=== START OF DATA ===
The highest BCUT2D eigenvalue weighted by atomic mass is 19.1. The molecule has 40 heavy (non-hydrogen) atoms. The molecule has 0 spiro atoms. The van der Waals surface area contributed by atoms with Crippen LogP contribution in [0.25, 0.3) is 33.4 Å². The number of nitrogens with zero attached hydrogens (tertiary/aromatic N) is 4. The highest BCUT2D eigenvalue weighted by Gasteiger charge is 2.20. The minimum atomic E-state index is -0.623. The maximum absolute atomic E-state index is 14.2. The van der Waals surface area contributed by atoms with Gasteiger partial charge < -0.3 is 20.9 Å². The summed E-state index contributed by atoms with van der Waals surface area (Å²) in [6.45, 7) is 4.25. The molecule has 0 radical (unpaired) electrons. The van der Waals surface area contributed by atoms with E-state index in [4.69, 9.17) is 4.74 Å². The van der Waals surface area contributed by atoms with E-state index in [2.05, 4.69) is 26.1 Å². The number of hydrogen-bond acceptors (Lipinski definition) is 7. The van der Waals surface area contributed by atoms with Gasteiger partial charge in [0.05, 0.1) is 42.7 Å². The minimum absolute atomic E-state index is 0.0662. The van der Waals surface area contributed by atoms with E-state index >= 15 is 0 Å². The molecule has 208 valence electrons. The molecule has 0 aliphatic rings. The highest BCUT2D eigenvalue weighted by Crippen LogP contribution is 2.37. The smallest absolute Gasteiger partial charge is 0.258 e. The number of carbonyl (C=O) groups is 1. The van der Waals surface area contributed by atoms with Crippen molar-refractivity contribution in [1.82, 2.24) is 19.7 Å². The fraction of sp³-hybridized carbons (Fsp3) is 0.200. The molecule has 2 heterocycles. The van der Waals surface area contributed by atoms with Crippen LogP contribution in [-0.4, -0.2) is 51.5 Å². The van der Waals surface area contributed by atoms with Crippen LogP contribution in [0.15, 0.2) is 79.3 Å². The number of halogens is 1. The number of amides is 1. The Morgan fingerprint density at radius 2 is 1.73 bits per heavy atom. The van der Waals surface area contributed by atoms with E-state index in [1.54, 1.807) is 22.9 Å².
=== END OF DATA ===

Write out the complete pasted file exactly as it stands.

The highest BCUT2D eigenvalue weighted by atomic mass is 19.1. The molecule has 40 heavy (non-hydrogen) atoms. The molecule has 0 spiro atoms. The van der Waals surface area contributed by atoms with Crippen LogP contribution in [0.25, 0.3) is 33.4 Å². The number of nitrogens with zero attached hydrogens (tertiary/aromatic N) is 4. The highest BCUT2D eigenvalue weighted by Gasteiger charge is 2.20. The minimum atomic E-state index is -0.623. The maximum absolute atomic E-state index is 14.2. The van der Waals surface area contributed by atoms with Gasteiger partial charge < -0.3 is 20.9 Å². The summed E-state index contributed by atoms with van der Waals surface area (Å²) in [6.45, 7) is 4.25. The molecule has 0 radical (unpaired) electrons. The van der Waals surface area contributed by atoms with E-state index in [4.69, 9.17) is 4.74 Å². The van der Waals surface area contributed by atoms with E-state index in [2.05, 4.69) is 26.1 Å². The number of hydrogen-bond acceptors (Lipinski definition) is 7. The van der Waals surface area contributed by atoms with Gasteiger partial charge in [0.05, 0.1) is 42.7 Å². The minimum absolute atomic E-state index is 0.0662. The van der Waals surface area contributed by atoms with E-state index >= 15 is 0 Å². The molecule has 208 valence electrons. The molecule has 0 aliphatic rings. The highest BCUT2D eigenvalue weighted by Crippen LogP contribution is 2.37. The smallest absolute Gasteiger partial charge is 0.258 e. The number of carbonyl (C=O) groups is 1. The van der Waals surface area contributed by atoms with Crippen molar-refractivity contribution in [1.82, 2.24) is 19.7 Å². The fraction of sp³-hybridized carbons (Fsp3) is 0.200. The molecule has 2 heterocycles. The van der Waals surface area contributed by atoms with Crippen LogP contribution in [-0.4, -0.2) is 51.5 Å². The van der Waals surface area contributed by atoms with Crippen LogP contribution in [0.15, 0.2) is 79.3 Å². The number of halogens is 1. The number of amides is 1. The Morgan fingerprint density at radius 2 is 1.73 bits per heavy atom. The van der Waals surface area contributed by atoms with E-state index in [1.54, 1.807) is 22.9 Å².